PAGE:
Depression is an usual finding in patients suffering from chronic Hepatitis C.
Development of moderate to severe depressive symptoms occurs frequently during pegylated interferon/ribavirin treatment and is generally predicted by baseline depression scores.
Obese patients are twice as likely to suffer from anxiety, impaired social interaction, and depression when compared with the non-obese population.
|35% were non-responders to selective serotonin reuptake inhibitors|
|Journal of Viral Hepatitis|
Dr Tarantino and colleagues from Italy evaluated the efficacy of a pharmacological treatment of depression in 68 obese patients with chronic Hepatitis C.
The patients were either under or no antiviral therapy, and were enrolled into an open, controlled pilot study.
The patients were divided in 2 groups.
There were 37 patients in Group 1 on 'Selective Serotonin Reuptake Inhibitors plus support', with individual titration of medication to adequate side-effects.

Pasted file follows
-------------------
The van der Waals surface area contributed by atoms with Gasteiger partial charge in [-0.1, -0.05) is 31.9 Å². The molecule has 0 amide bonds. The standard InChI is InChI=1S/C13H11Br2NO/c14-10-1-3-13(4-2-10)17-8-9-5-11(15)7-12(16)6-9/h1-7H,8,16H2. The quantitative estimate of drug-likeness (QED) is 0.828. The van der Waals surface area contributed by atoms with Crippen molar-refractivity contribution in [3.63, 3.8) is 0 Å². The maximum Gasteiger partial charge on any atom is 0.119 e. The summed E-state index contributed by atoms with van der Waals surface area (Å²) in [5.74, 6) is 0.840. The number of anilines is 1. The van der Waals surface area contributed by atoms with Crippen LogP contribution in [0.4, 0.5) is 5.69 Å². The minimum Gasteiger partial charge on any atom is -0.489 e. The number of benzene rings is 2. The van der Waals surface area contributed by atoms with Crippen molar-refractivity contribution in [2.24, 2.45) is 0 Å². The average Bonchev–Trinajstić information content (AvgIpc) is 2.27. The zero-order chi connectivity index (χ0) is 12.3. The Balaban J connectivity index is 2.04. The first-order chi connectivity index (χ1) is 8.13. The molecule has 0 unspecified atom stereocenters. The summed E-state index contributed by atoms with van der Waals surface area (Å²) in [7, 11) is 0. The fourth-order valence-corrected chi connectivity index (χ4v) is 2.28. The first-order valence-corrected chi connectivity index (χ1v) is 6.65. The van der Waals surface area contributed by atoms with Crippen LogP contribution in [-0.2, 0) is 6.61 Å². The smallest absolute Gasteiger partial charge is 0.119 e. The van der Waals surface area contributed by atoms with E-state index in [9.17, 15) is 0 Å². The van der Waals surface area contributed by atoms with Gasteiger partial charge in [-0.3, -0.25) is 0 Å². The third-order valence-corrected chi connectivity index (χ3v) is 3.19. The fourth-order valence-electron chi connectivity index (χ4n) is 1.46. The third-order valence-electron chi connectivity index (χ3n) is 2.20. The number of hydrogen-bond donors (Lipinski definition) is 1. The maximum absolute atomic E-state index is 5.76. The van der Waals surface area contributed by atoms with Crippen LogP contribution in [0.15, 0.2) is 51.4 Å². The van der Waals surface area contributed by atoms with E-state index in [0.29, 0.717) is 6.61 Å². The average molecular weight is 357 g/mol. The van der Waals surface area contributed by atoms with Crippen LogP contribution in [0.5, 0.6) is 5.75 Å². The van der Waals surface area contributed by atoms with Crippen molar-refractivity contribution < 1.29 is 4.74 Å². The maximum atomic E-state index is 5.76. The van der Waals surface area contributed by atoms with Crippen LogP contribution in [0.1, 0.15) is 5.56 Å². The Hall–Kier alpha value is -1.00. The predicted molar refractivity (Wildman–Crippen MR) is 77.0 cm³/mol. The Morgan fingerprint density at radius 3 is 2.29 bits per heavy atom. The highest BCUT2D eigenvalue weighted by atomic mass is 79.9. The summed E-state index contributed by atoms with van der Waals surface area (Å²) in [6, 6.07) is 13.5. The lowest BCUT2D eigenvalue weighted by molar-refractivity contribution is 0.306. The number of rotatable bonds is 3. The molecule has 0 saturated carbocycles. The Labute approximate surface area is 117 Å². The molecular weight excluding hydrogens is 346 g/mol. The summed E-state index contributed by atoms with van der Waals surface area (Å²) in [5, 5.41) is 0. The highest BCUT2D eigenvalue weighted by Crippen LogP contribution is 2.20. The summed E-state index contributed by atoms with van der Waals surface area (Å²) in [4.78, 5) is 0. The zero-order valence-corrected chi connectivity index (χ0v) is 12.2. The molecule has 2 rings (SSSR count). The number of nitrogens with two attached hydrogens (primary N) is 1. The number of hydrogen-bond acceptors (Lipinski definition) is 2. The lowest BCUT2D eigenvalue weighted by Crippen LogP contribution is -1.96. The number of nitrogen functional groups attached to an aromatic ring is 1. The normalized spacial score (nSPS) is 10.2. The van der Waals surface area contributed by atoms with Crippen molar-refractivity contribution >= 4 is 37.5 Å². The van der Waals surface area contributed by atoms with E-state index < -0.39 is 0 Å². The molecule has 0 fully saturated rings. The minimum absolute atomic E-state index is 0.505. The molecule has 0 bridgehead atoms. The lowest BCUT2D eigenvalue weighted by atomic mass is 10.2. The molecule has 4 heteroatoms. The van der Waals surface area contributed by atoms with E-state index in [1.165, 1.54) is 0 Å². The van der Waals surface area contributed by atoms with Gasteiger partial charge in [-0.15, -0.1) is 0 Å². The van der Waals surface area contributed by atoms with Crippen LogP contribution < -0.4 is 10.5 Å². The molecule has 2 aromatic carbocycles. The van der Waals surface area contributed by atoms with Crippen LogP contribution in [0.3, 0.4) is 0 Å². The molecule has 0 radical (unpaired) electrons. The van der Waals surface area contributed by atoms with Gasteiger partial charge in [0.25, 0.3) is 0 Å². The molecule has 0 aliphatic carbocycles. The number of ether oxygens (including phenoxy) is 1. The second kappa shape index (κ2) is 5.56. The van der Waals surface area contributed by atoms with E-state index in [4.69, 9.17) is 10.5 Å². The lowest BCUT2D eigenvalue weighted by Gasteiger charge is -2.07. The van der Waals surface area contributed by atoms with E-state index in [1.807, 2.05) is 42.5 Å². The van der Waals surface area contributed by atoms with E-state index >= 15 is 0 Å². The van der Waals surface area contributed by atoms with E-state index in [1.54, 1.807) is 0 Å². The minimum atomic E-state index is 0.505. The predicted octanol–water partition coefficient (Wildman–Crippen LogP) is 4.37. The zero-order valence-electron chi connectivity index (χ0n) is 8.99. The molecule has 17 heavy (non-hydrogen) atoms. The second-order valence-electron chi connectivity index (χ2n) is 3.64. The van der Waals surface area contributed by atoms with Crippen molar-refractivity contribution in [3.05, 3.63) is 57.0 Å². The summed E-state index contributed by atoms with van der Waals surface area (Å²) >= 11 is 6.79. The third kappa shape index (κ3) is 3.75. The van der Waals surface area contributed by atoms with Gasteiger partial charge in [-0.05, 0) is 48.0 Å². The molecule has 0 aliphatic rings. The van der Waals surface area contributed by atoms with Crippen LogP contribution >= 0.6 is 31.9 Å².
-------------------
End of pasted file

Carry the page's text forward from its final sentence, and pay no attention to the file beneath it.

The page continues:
A further 31 patients in Group 2 were 'on only support'.
Both groups were well balanced for gender, age and antiviral treatment.
The researchers found that the selected patients had, at entry, a Beck Depression Inventory score of 25.
Therapeutic successful outcomes were statistically more frequent in the antidepressant drug-treated group, all predicted by dose of selective serotonin reuptake inhibitors.
The research team noted that 35% of patients were non-responders to selective serotonin reuptake inhibitors.
Dr Tarantino's team concluded, "The drug tolerability was good."
"Nearly 20% of patients were responders to only support."